Speak Like an Irishman


Nathan Shube, Editor in Chief

As St. Patrick’s Day unfolded, some of my theater friends and I drove our less demonstrative friends crazy with our constant attempts at speaking with an Irish accent. With varying degrees of success, we spouted overly-used, stereotypical phrases like “may the luck of the Irish be with you” and “they’re after me lucky charms,” attempting to mimic the pronunciation and cadence that is so distinctly Irish. Did you know that actors can actually study the International Phonetic Alphabet (IPA)? This method breaks down different dialects focusing on, among other things, techniques like tongue placement, breathy-ness, and vowel pronunciation.

Mastering this method is not easy task, and the Irish accent can be particularly troubling. Even seasoned actors like Sean Connery fail to capture an authentic Irish. Although Connery may have been hindered by his natural Scottish burr, his attempt at playing an Irish cop in the Untouchables fell somewhat short in terms of dialect, although not so short as to deny him an Academy Award for his acting. Likewise, both Nicole Kidman and Tom Cruise struggled with the dialect in Far and Away, and they didn’t have Conner’s excuse of having to overcome a strong dialect of their own.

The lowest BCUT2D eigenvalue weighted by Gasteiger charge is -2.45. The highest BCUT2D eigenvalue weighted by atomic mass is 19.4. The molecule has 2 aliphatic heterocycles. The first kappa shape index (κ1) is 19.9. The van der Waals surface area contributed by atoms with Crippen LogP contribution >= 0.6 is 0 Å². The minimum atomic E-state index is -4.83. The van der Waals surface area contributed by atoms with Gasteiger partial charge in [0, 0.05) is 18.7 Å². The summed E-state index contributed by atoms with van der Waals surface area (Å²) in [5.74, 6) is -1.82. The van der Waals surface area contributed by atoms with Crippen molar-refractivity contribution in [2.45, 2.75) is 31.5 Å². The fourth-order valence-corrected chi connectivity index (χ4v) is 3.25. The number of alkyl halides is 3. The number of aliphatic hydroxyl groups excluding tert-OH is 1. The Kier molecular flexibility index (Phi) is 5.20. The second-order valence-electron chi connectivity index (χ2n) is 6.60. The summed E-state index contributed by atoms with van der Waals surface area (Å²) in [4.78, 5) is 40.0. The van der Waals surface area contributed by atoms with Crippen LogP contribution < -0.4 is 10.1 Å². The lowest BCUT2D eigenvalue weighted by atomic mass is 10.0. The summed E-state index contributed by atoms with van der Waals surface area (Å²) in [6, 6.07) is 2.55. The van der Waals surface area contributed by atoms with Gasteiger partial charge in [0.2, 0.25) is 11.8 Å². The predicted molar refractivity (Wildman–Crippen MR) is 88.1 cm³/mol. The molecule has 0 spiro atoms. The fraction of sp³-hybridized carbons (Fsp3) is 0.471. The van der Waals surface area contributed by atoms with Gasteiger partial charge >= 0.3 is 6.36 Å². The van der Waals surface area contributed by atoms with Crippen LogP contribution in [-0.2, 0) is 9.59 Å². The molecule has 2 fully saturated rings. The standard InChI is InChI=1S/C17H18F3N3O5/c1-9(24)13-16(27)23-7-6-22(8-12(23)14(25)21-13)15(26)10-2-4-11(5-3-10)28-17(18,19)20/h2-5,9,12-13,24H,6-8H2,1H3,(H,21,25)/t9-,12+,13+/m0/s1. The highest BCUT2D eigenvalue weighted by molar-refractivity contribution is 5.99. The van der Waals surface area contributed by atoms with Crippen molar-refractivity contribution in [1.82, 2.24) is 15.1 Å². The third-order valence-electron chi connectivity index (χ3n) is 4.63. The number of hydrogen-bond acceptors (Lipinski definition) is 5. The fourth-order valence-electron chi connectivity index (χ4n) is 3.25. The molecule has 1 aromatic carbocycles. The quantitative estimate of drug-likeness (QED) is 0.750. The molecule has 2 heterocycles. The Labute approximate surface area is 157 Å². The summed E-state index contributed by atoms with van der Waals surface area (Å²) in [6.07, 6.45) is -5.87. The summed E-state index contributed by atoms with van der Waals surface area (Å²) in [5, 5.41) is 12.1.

With all of that said, lets dive into how to break down this dialect:


1)      Make it breathy and vary your pitch

The Irish are famous for their cadence, so make sure to make your voice go up and down in terms of pitch, as if it was on a roller coaster. Also you will need more air than normal when you talk.


2)      ӕ —-> a

Take the a sound from can, and replace it with the a sound from father.

Try it with these words: can’t, hand, plant, camera


3)      aI –àʌI

Take the I sound from try, and replace it with “uh-ee”.

Sample: find, bicycle, tire, like, kind


These three changes are the most important changes to be made in order to speak with an Irish dialect. Practice by listening to other speakers, or just try and talk like the Lucky Charms guy! Best o’ luck to ya!